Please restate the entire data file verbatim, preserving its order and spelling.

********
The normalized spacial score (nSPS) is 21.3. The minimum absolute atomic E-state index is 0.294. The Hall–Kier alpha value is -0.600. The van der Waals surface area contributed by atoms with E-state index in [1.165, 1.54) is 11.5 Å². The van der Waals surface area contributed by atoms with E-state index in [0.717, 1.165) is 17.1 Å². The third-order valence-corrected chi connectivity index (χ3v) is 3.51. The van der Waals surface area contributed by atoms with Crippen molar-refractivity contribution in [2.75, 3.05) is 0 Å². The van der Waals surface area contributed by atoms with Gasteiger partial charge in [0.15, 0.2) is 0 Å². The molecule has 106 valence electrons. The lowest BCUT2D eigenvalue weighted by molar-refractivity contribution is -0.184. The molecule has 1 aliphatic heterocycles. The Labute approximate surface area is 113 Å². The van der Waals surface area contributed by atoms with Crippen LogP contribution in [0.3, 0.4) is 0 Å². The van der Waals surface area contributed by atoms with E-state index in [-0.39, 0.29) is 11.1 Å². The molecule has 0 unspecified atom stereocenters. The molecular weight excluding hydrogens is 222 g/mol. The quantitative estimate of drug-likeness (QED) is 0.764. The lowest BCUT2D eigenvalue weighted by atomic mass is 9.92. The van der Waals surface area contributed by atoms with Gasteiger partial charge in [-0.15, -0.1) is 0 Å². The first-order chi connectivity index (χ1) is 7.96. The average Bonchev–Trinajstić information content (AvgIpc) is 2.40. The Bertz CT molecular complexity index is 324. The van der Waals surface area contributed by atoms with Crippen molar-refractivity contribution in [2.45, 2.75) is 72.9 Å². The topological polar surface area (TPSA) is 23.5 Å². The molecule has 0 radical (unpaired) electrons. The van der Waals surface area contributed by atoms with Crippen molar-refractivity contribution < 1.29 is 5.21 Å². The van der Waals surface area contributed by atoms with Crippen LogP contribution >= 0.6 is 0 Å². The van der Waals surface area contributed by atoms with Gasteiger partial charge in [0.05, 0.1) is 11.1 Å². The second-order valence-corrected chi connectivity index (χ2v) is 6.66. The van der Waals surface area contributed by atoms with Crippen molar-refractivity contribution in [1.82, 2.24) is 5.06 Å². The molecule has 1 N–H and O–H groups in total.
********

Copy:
The normalized spacial score (nSPS) is 21.3. The minimum absolute atomic E-state index is 0.294. The Hall–Kier alpha value is -0.600. The van der Waals surface area contributed by atoms with E-state index in [1.165, 1.54) is 11.5 Å². The van der Waals surface area contributed by atoms with E-state index in [0.717, 1.165) is 17.1 Å². The third-order valence-corrected chi connectivity index (χ3v) is 3.51. The van der Waals surface area contributed by atoms with Crippen molar-refractivity contribution in [2.75, 3.05) is 0 Å². The van der Waals surface area contributed by atoms with Gasteiger partial charge in [0.15, 0.2) is 0 Å². The molecule has 106 valence electrons. The lowest BCUT2D eigenvalue weighted by molar-refractivity contribution is -0.184. The molecule has 1 aliphatic heterocycles. The Labute approximate surface area is 113 Å². The van der Waals surface area contributed by atoms with Crippen LogP contribution in [0.3, 0.4) is 0 Å². The van der Waals surface area contributed by atoms with E-state index in [-0.39, 0.29) is 11.1 Å². The molecule has 0 unspecified atom stereocenters. The molecular weight excluding hydrogens is 222 g/mol. The quantitative estimate of drug-likeness (QED) is 0.764. The lowest BCUT2D eigenvalue weighted by atomic mass is 9.92. The van der Waals surface area contributed by atoms with Gasteiger partial charge in [-0.15, -0.1) is 0 Å². The first-order chi connectivity index (χ1) is 7.96. The average Bonchev–Trinajstić information content (AvgIpc) is 2.40. The Bertz CT molecular complexity index is 324. The van der Waals surface area contributed by atoms with Crippen molar-refractivity contribution in [2.45, 2.75) is 72.9 Å². The topological polar surface area (TPSA) is 23.5 Å². The molecule has 0 radical (unpaired) electrons. The van der Waals surface area contributed by atoms with Crippen molar-refractivity contribution < 1.29 is 5.21 Å². The van der Waals surface area contributed by atoms with Crippen LogP contribution >= 0.6 is 0 Å². The van der Waals surface area contributed by atoms with Gasteiger partial charge in [0.05, 0.1) is 11.1 Å². The second-order valence-corrected chi connectivity index (χ2v) is 6.66. The van der Waals surface area contributed by atoms with Crippen molar-refractivity contribution in [1.82, 2.24) is 5.06 Å². The molecule has 1 N–H and O–H groups in total.